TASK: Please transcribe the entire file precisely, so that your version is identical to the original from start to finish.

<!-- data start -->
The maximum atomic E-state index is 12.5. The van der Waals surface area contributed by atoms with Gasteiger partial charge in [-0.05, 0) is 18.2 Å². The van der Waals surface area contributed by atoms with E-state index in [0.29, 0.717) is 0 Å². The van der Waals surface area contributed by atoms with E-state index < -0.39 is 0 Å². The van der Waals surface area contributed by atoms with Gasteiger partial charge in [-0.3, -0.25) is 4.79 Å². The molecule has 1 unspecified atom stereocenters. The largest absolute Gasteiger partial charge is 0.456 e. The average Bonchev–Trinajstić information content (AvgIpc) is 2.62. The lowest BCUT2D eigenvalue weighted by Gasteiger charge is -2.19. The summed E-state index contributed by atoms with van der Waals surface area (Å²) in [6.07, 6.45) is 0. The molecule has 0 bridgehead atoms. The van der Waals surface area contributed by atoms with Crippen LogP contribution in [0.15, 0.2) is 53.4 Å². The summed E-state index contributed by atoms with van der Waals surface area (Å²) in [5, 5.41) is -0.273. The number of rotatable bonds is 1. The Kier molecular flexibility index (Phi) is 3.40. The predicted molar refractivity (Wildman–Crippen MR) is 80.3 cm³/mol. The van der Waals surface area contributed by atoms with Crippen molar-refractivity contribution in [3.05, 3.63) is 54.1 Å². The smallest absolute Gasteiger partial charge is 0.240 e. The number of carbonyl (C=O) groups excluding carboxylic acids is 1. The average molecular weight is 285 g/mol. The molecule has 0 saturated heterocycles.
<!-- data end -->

The maximum atomic E-state index is 12.5. The van der Waals surface area contributed by atoms with Gasteiger partial charge in [-0.05, 0) is 18.2 Å². The van der Waals surface area contributed by atoms with E-state index in [0.29, 0.717) is 0 Å². The van der Waals surface area contributed by atoms with E-state index < -0.39 is 0 Å². The van der Waals surface area contributed by atoms with Gasteiger partial charge in [-0.3, -0.25) is 4.79 Å². The molecule has 1 unspecified atom stereocenters. The largest absolute Gasteiger partial charge is 0.456 e. The average Bonchev–Trinajstić information content (AvgIpc) is 2.62. The lowest BCUT2D eigenvalue weighted by Gasteiger charge is -2.19. The summed E-state index contributed by atoms with van der Waals surface area (Å²) in [6.07, 6.45) is 0. The molecule has 0 bridgehead atoms. The van der Waals surface area contributed by atoms with Crippen LogP contribution in [0.15, 0.2) is 53.4 Å². The summed E-state index contributed by atoms with van der Waals surface area (Å²) in [5, 5.41) is -0.273. The number of rotatable bonds is 1. The Kier molecular flexibility index (Phi) is 3.40. The predicted molar refractivity (Wildman–Crippen MR) is 80.3 cm³/mol. The van der Waals surface area contributed by atoms with Crippen molar-refractivity contribution in [3.05, 3.63) is 54.1 Å². The smallest absolute Gasteiger partial charge is 0.240 e. The number of carbonyl (C=O) groups excluding carboxylic acids is 1. The average molecular weight is 285 g/mol. The molecule has 0 saturated heterocycles.